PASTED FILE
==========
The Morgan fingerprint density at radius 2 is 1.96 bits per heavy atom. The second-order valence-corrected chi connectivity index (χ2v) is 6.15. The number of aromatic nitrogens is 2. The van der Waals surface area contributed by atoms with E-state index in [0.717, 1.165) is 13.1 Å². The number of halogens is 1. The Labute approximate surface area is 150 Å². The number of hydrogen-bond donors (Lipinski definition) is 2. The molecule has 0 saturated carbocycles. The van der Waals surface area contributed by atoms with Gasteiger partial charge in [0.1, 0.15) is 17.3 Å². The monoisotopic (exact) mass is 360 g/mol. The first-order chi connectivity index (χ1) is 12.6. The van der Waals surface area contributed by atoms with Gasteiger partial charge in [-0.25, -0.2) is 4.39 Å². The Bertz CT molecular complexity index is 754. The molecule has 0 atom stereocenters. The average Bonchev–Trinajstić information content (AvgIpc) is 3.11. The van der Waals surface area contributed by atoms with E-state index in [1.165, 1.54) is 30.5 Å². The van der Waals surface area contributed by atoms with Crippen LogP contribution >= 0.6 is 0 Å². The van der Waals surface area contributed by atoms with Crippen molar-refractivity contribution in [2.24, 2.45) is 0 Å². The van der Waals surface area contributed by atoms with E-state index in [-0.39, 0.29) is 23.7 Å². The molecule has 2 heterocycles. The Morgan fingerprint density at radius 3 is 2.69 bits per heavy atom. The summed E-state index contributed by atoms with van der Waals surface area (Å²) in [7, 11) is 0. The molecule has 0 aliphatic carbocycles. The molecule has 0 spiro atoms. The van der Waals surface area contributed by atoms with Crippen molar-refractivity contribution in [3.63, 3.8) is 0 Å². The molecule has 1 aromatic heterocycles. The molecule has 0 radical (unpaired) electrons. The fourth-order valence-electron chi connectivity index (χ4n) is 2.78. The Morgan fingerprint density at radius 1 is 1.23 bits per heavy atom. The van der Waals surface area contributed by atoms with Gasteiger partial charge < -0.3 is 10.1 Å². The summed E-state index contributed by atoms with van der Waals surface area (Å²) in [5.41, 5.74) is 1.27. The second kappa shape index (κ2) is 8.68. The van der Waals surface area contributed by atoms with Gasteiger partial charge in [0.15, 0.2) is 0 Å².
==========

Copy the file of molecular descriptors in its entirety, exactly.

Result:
The Morgan fingerprint density at radius 2 is 1.96 bits per heavy atom. The second-order valence-corrected chi connectivity index (χ2v) is 6.15. The number of aromatic nitrogens is 2. The van der Waals surface area contributed by atoms with E-state index in [0.717, 1.165) is 13.1 Å². The number of halogens is 1. The Labute approximate surface area is 150 Å². The number of hydrogen-bond donors (Lipinski definition) is 2. The molecule has 0 saturated carbocycles. The van der Waals surface area contributed by atoms with Gasteiger partial charge in [0.1, 0.15) is 17.3 Å². The monoisotopic (exact) mass is 360 g/mol. The first-order chi connectivity index (χ1) is 12.6. The van der Waals surface area contributed by atoms with Gasteiger partial charge in [-0.25, -0.2) is 4.39 Å². The Bertz CT molecular complexity index is 754. The molecule has 0 atom stereocenters. The average Bonchev–Trinajstić information content (AvgIpc) is 3.11. The van der Waals surface area contributed by atoms with E-state index in [1.165, 1.54) is 30.5 Å². The van der Waals surface area contributed by atoms with Crippen LogP contribution >= 0.6 is 0 Å². The van der Waals surface area contributed by atoms with Crippen molar-refractivity contribution in [2.24, 2.45) is 0 Å². The van der Waals surface area contributed by atoms with E-state index in [-0.39, 0.29) is 23.7 Å². The molecule has 2 heterocycles. The Morgan fingerprint density at radius 3 is 2.69 bits per heavy atom. The summed E-state index contributed by atoms with van der Waals surface area (Å²) in [7, 11) is 0. The molecule has 0 aliphatic carbocycles. The molecule has 0 spiro atoms. The van der Waals surface area contributed by atoms with Crippen molar-refractivity contribution in [3.63, 3.8) is 0 Å². The molecule has 1 aromatic heterocycles. The molecule has 0 radical (unpaired) electrons. The fourth-order valence-electron chi connectivity index (χ4n) is 2.78. The Morgan fingerprint density at radius 1 is 1.23 bits per heavy atom. The van der Waals surface area contributed by atoms with Gasteiger partial charge < -0.3 is 10.1 Å². The summed E-state index contributed by atoms with van der Waals surface area (Å²) in [5.41, 5.74) is 1.27. The second kappa shape index (κ2) is 8.68. The van der Waals surface area contributed by atoms with Gasteiger partial charge in [0.15, 0.2) is 0 Å².